He retired from F1 in true Lauda style, deciding he had had enough of “driving around in circles” at the Canadian GP in 1979 and he set about building an empire in aviation. Lauda Air was a great success, with previously unseen levels of service at reasonable prices. He worked with a catering firm called Do&Co and later introduced the company to F1 to cater for the Paddock Club VIP hospitality, a role it continues to fulfil today. 

He came out of retirement in 1982 after McLaren’s Ron Dennis convinced him to race for the Woking team, with its revolutionary carbon fibre composite car. He signed what is believed to have been the biggest driver contract at that point - at $3 million a year. He finished fifth that year and in 1984 battled Alain Prost for the World Championship, winning by half a point. It was the narrowest margin of title victory ever.

Lauda quit F1 again at the end of the 1985 season and went back to his airline. In May 1991 one his planes flying from Hong Kong to Vienna crashed in Thailand after a thrust reverser was deployed in flight without the pilots being involved. The Boeing 767 went out of control and broke up in flight, killing all 213 passengers and the 10 crew members on board. Lauda went to the site of the crash to try to understand what had happened, attended funerals of the victims and fought Boeing to get the truth. This resulted in the firm issuing a statement that the crew could not have saved the plane and modifying the thrust reverser system to prevent the same thing happening again.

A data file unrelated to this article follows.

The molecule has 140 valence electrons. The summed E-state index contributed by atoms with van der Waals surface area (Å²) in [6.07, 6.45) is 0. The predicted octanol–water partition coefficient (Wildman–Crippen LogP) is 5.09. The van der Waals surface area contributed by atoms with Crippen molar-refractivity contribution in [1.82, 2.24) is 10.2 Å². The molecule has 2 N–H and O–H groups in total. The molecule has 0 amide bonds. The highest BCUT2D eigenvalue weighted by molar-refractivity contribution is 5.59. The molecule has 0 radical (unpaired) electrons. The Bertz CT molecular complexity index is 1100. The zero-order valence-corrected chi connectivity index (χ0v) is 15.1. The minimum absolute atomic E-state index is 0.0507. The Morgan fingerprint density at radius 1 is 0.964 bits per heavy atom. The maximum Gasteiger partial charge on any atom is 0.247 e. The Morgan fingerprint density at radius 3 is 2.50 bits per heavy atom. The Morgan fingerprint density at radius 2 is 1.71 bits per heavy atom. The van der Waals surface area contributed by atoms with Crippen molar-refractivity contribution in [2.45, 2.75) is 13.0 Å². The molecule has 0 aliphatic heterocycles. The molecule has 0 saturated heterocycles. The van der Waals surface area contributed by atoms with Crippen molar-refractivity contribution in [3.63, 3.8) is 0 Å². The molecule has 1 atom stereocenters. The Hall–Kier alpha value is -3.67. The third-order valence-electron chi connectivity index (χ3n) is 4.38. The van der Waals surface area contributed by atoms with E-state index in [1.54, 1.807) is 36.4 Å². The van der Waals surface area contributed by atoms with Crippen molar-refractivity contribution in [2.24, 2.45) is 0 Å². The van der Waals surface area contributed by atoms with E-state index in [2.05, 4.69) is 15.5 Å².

Lauda was then asked by his old Ferrari boss Luca Montezemolo to act as an advisor in rebuilding Ferrari, although he departed soon after the new team manager Jean Todt took over. He sold Lauda Air to rival Austrian Airlines in 1999 and would return to F1 In 2001 working with Ford and was the boss of Jaguar Racing for a season before falling victim to political machinations within the car company. He then started a new airline called Niki in 2003, while working as an analyst on the German TV channel RTL's F1 coverage. In 2011 he sold Niki to Air Berlin but later retook control of the business under the Laudamotion name.

In September 2012, he was appointed a non-executive director of the Mercedes F1 team and played a key role in the signing of Lewis Hamilton to replace Michael Schumacher. When the ream was restructured early in 2013, he became a 10 percent shareholder in the team and was named non-executive chairman, helping Toto Wolff to build the team that has dominated the sport since 2014. It was not an easy relationship at the start as Wolff felt that Lauda was not enough of a team player and so fined him €50 whenever he said “I” instead of “we”. Lauda would eventually tell the team that his success with Mercedes meant more to him than all his own driving achievements.

In July 2018, Niki was diagnosed with a severe lung infection and underwent a double lung transplant but hoped to return to the team this year. Sadly his health remained frail and he has spent the last months in and out of hospitals with illnesses and kidney problems.

Lauda leaves his wife Birgit, their twins Max and Mia - born in 2009, two sons (Mathias and Lukas) from his first wife Marlene Knaus, and a son - Christoph - born from another relationship.